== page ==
Founder, Front Man and Songwriter
Robin was born in Iraq, where his people, the Assyrians, have lived for 7000 years. He migrated to Australia alone at age 17, with a suitcase, a guitar and not a word of English. Eventually his family joined him, and they settled in the remote Arnhem Land (NT) town of Nhulunbuy, where the bauxite mine offered plenty of work. Robin assimilated quickly into the local culture, joining a band and forming a close bond with the indigenous community, gaining an invaluable insight into another ancient culture.
When he moved back to Sydney he worked as a percussionist initially in the cabaret scene, then with original bands on the pub circuit. Then in the early nineties, the rising profile of World Music inspired Robin to start writing his own songs in his native Assyrian Neo-Aramaic language, a language that linguists predict will be extinct within two generations. But although he wrote lyrics in Assyrian, Robin’s music was heavily influenced by the styles he’d been performing as a percussionist, and this became the foundation for Azadoota.
Featured Tour: Return to Arnhem Land
After 43 years, Robin returned with Azadoota to the place that launched his musical career. A bittersweet trip for Robin, but Azadoota had the whole town abuzz.
Music video release: "Bruni"
Filmed at the historic Morgan Estate in California, Bruni is an exaggerated (or not) comedic representation of an Assyrian mother doting on her precious son.
Music video & single release: "Shinneh"
Shinneh means "years". The theme of water represents emotion in the video for this poignant closure ballad, which was the last song Robin worked on with his late father Awimalk Haider.
Featured Tour: USA and Canada
Azadoota were granted visas to perform in USA as a Culturally Unique act, in recognition of their work representing the Assyrian people in the global arena. The tour covered California, Arizona, Chicago and Toronto.
Music video & single release: "Unity"
A party anthem with a serious message, Unity was a top-25 semi-finalist for World Music in the International Songwriting Competition 2018.
Music video & single release: "Mazreta"
Mazreta means "spinning top". In this song Robin remembers his childhood toy, equating the top with his heritage and its spinning with the turning of the Earth and the passage of time.
Performance Highlight: Woodford Folk Festival
"Dance rock outfit Azadoota performed a fast-paced set of songs from the Middle East that danced the night away with a wonderful set of sounds from a mystic era." - AU Review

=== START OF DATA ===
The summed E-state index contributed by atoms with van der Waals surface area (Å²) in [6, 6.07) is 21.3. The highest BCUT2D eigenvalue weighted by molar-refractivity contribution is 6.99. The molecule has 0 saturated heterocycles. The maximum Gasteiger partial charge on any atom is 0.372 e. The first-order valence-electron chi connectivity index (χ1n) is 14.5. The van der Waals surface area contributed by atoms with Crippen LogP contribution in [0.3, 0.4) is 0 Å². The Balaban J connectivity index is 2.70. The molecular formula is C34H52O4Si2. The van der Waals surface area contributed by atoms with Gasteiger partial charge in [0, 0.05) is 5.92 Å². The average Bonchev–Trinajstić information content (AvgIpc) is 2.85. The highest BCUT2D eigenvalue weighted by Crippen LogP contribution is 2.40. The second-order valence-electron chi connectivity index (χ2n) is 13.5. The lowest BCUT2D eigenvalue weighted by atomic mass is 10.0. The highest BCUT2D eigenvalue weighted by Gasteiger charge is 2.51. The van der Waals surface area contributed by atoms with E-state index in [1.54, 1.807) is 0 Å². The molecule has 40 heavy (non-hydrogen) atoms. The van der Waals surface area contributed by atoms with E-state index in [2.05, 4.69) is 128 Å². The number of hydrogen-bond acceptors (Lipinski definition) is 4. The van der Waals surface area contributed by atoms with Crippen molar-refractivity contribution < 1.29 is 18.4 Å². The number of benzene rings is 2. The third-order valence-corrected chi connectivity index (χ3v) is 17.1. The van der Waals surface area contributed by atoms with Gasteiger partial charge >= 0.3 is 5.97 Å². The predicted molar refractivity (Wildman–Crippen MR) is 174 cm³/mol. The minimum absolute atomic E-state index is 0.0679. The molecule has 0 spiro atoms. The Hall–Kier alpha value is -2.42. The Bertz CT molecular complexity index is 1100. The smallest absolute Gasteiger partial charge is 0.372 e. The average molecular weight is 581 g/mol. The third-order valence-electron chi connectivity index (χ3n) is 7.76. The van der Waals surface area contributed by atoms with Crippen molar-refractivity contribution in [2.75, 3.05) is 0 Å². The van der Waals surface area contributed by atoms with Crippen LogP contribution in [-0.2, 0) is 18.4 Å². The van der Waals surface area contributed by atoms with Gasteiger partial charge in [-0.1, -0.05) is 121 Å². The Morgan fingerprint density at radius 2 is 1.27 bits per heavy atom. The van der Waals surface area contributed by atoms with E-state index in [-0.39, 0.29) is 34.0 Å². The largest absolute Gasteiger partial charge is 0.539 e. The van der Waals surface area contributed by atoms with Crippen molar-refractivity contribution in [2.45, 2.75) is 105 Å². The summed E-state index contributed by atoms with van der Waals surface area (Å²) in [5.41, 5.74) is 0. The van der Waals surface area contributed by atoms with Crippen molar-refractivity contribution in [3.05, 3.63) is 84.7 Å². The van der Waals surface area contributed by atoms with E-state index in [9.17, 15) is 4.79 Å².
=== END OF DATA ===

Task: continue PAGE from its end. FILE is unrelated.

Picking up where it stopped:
Music video & single release: "Lishana (Jesus Spoke My Language)"
Lishana is an upbeat rallying cry for young Assyrians to preserve their ancient language.
Performance highlight: WOMADelaide
"If one were to pick a single act that sums up the Womad spirit, it would probably be the Australian Iraqi party band Azadoota." - The Guardian
Album release "Beyond Bridges"
"Infectious, foot-tapping, hand-clapping, body-whirling slice of exotic rhythms" - The Australian
Album realease: Planetarian
"A tight, tasty smorgasbord of locally produced worldbeat." - Limelight
Azadoota is formed
Azadoota's first gig was in Byron Bay. They bought a 2nd hand van on Parramatta Rd the day before the gig, drove it to Byron, then slept in it after the gig because there was no affordable accommodation.
Latin Fire and Childbride days
Worked for six years as percussionist with pop-rock trio Floyd Vincent and the Childbrides and crazy Latin outfit Latin Fire. Robin developed his signature kit featuring congas, floor tom and kick drum played standing up.
Don McLean Australian Tour
Robin was hired as Don McLean's percussionist for a 3-month Australian tour. He describes how during that tour, while enjoying lobster and caviar backstage, he asked Don McLean what it took to achieve such a high level of success in the music industry. Don's answer? “You have to gamble on yourself, Robin”.
Five Star Band - Gove NT
The hottest band to come out of Nhulunbuy, until Yothu Yindi.
The Vikings - Kuwait
An unusual choice of band name for a band of Assyrians working in Kuwait, but maybe they were flying under the radar.